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History and science balanced

As I’ve noted before (here etc.) history and science have different aims and methods. Mixing them just confuses both of them. There is no genuine “historical science” or “scientific history”. History narrates particulars among unique events. Science theorizes universals among repeatable events. In physics time is homogeneous: an experiment is the same whether conducted today or 100 years in the past or future. That is not true in history. Time is not homogeneous there.

History and science can and should balance one another. The more science expands its universals, the more history can point out particulars that are overlooked or are important in a particular context. The more history focuses on unique particulars, the more science can point out the significance of universals.

The homogeneous and inhomogeneous aspects of time can both be known only by balancing history and science. One could say something similar about all universals and particulars. The universal and particular aspects of reality can both be known only by balancing history and science.

Abstract and concrete movements

Abstraction in Western culture has increased over time, so much so that Hegel made this the engine of history: his dialectic is a progression from the concrete to the less concrete, the abstract to the more abstract. Certainly, the history of natural science shows this progression. Modern physics is more abstract than classical physics. Every science becomes more abstract over time.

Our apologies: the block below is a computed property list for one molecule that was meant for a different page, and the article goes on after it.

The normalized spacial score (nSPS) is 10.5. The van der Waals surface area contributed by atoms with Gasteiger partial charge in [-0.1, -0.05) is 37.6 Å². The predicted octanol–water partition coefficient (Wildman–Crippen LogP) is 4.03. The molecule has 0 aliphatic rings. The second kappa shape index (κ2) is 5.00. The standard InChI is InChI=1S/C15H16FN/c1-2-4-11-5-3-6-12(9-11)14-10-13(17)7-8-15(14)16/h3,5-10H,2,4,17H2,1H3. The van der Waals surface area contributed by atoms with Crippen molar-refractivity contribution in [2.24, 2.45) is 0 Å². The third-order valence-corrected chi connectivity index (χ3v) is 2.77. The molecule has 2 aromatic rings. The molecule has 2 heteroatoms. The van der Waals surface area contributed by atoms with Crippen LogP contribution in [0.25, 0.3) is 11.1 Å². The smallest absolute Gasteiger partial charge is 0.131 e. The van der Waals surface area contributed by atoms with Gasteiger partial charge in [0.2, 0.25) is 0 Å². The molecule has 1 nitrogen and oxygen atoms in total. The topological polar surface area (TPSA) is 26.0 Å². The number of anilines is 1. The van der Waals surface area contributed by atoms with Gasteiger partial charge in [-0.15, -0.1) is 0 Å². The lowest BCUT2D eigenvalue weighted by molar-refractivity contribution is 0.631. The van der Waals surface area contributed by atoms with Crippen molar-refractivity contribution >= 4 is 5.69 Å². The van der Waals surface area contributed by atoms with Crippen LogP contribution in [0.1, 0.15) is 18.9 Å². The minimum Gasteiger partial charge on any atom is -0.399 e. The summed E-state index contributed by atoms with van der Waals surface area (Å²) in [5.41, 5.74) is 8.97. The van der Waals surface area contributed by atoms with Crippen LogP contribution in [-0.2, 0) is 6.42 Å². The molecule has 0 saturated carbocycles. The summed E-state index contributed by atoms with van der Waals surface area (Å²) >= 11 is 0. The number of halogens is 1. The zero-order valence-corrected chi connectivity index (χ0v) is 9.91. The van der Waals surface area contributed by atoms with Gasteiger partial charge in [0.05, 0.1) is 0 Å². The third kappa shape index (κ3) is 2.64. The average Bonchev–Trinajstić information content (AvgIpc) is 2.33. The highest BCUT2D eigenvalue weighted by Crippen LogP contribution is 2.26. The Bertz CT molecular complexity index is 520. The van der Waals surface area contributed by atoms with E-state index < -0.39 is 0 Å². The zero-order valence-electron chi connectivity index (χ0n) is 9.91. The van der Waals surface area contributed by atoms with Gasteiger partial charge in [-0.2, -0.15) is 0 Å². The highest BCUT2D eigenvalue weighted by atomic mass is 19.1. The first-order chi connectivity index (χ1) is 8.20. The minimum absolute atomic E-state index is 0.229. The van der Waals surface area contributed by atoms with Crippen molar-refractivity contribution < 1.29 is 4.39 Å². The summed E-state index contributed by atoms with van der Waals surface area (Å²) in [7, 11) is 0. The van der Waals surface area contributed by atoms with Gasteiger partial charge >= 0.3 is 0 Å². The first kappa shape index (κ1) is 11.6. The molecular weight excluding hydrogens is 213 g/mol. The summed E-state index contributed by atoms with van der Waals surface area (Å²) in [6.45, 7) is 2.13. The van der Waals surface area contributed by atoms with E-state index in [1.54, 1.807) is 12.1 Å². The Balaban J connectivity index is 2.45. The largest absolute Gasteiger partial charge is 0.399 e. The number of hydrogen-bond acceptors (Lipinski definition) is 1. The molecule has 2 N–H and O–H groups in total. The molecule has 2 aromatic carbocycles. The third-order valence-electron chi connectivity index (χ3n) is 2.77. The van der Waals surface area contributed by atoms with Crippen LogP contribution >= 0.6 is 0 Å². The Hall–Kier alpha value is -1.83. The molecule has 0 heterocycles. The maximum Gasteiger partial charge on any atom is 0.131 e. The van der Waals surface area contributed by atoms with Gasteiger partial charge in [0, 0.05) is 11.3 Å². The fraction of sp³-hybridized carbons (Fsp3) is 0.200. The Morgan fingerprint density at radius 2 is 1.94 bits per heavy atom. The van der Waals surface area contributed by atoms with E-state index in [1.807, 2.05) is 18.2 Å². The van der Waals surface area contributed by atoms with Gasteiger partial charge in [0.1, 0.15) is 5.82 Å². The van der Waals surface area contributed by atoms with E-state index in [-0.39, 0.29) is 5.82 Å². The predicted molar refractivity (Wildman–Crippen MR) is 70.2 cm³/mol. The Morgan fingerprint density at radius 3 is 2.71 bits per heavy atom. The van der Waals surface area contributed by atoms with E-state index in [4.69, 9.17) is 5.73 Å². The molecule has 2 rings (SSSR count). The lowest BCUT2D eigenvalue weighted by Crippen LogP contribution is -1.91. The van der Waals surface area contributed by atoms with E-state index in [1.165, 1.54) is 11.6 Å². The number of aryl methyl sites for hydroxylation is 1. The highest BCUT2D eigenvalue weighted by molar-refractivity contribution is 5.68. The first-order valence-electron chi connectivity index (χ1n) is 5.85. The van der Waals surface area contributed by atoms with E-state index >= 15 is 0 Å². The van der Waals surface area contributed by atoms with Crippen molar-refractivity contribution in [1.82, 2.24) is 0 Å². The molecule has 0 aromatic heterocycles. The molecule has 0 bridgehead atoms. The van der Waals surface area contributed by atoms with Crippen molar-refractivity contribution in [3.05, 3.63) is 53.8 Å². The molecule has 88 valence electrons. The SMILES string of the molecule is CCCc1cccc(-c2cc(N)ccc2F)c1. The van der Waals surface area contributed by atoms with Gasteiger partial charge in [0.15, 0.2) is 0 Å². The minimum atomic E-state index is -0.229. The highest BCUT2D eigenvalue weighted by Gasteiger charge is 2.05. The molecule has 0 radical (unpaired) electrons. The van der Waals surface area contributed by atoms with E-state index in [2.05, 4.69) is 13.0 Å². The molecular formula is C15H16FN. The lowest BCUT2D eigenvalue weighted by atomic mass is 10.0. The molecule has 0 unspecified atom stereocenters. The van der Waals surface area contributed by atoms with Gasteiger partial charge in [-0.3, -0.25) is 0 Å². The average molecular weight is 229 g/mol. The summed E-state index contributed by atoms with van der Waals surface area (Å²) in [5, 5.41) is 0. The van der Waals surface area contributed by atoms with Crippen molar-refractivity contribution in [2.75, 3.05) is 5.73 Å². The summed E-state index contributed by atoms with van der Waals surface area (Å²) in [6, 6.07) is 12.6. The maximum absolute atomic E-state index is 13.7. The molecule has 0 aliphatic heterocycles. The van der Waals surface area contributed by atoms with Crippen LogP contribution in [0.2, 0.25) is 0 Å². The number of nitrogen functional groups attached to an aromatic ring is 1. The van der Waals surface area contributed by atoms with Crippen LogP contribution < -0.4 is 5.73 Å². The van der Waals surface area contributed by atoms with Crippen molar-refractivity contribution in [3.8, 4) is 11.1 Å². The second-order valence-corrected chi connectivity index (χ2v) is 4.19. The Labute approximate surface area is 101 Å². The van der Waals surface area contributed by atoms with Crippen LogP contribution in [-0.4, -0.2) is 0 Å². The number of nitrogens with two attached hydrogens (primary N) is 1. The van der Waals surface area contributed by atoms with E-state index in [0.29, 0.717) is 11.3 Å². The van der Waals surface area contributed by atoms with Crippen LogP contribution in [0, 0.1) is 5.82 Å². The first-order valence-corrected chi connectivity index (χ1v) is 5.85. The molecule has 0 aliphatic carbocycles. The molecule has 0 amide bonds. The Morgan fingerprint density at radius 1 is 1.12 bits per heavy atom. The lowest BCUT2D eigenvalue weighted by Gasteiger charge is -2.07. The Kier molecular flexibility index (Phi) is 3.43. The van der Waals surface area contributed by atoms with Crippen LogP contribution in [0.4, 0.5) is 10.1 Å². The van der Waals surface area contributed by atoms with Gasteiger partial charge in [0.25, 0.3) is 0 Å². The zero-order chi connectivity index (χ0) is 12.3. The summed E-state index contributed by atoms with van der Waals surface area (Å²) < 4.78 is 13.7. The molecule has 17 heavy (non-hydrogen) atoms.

Increased abstraction in society and politics requires larger collections of people. Equality with increased abstraction requires equality within larger groups of people. For example, pan-European equality is less abstract than equality within global equality. Increased abstraction requires loyalty to ever larger groups.

History does seem to progress toward greater abstraction. Tribal cultures gave way to city-states, then to nations, then to globalism. In the U.S., there has been a progression from an English culture to a European culture, to a Euro-Afro-Latin culture, to an increasingly global culture. Those who promote this movement are called “progressives”. Those who resist it or support caution about it are called “conservatives”.

In sub-cultures of the West and in some non-Western societies there are movements in the opposite direction, toward more concreteness. They are often called “regressive”, which assumes a prior progressive movement. They could simply be called “concretive” (or “introgressive”) since they prefer the more concrete to the more abstract.

Those who prefer more concrete or at least a less abstract culture are considered traditional, old-fashioned, or backwards. In order to engage their opponents, traditionalists need to justify their preference for the concrete in more abstract ways, which they may find difficult. But the concrete has its advantages as much as the abstract does.